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Fort Lauderdale  

March 16-18, 2012


  • 1966 Shelby GT350H
  • 1966 Shelby GT350H
  • 1966 Shelby GT350H
  • 1966 Shelby GT350H
  • 1966 Shelby GT350H
  • 1966 Shelby GT350H
  • 1966 Shelby GT350H
  • 1966 Shelby GT350H
  • 1966 Shelby GT350H
  • 1966 Shelby GT350H


1966 Shelby GT350H

Lot No. 515

Auctioned on Saturday, March 17, 2012

Sold for $129,250

The Ford Mustang had an amazingly successful introduction in April 1964, selling 22,000 units on the first day alone. The cars popularity was undeniable and the Mustang would become a fixture in the Ford lineup.

The Shelby Mustang came about because Ford division boss Lee Iacocca wanted the Mustang to have more of a high-performance image. He was well aware of the Carroll Shelby managed Ford-powered Cobra sports car team which would capture the 1965 International Sportscar Championship for GT Manufacturers. Shelby was asked to boost the performance of the standard Mustang and was happy to accommodate Iacocca’s request as he applied the desired modifications to the new fastback design.

The street specification Mustang GT350, introduced for the 1965 model year, sold briskly; however, they were fundamentally thinly-disguised race cars. Some buyers complained about harshness, noise, rattles and unwanted fumes from the exhausts exiting in front of the rear wheels. As a result, the 1966 GT350 became more user friendly due to a host of mechanical revisions that tempered the edges and made the cars more amenable. Some changes from the 1965 model included the installation of Plexiglass quarter-windows instead of the previous years air vents, functional quarter-panel air-scoops that feed cool air to the rear brakes, an optional SelectShift three-speed automatic transmission, the exhaust was extended back further from the cockpit and the Cobra GT350 logo was added to the gas cap. The interior saw the addition of a fold-down rear-seat, deluxe wood-grain steering wheel and Cobra tachometer. All GT350s featured competition seat belts. The GT Equipment Group included the high-performance V-8 engine, dual exhaust system, fog lamps, grille bar, special ornamentation, disc-brakes, special handling components package and GT striping.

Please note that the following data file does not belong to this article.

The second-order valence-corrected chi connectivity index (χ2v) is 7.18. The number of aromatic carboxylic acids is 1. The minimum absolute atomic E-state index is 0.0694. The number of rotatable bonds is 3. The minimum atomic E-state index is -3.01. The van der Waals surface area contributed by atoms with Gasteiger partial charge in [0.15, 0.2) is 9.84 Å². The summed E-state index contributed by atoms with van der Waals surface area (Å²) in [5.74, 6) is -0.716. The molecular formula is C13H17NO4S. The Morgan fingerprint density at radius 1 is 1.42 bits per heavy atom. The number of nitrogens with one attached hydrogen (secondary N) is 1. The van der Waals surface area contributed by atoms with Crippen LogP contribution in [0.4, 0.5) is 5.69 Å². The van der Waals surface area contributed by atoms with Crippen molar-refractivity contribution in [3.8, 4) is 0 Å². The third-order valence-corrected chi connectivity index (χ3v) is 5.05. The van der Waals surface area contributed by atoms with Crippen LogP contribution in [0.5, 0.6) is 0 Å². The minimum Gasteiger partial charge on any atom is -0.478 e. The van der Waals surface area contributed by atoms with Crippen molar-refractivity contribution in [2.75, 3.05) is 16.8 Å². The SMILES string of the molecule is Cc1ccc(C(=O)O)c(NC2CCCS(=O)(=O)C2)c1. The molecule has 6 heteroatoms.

They found a receptive audience and 1966 sales climbed to a total of 2,380, certainly aided by a large corporate order from the Hertz Rental Car Company. Peyton Cramer, Shelby’s brilliant marketing man and his general manager at the time, was asked to attempt selling fleet sales. Even Shelby must have been surprised when Cramer returned from a sales pitch to Hertz with an order for 1,000 cars. The Hertz Corporation had decided to jump on the performance bandwagon, certainly a major automotive marketing mantra of the mid-1960s. Hertz, as a brave marketing concept, had previously created The Hertz Sports Car Club, whose purpose was to provide a limited number of high-performance rentals to customers “over 25 and qualified to handle such vehicles.” In retrospect any young enthusiast with his, or his dads, credit card was likely “qualified.”

To convey a unique identity, approximately 800 of the Hertz GT350s were liveried in Raven Black with gold stripes and came with the chrome Magnum 500 wheels. Approximately 200 others were finished in Candyapple Red, Ivy Green, Sapphire Blue and Wimbledon White. Only the black versions and a few white ones, such as the car on offer, had the LeMans stripes on the hood. Some of the earlier GT350H cars (perhaps 85) had four-speed transmissions, but after checking in more than a few rental returns with burned and slipping clutches, some with bits of racing numbers still stuck to the doors, the majority of later cars came equipped with automatic tranmissions.

The beautiful example being offered is an original Wimbledon White, gold-striped Hertz car that was delivered new to S&C Motors Inc. of San Francisco, California in February, 1966 for dealer prep. It was then delivered to Hertz in San Francisco where it was part of the fleet until it was subsequently released in March 1967. At that time it was delivered to Holiday Ford in Sunnyvale, California and sold to its first private owner. The current owner has retained this car since 1984. In 2008, a no-expense spared restoration was launched to return the car to concours quality.


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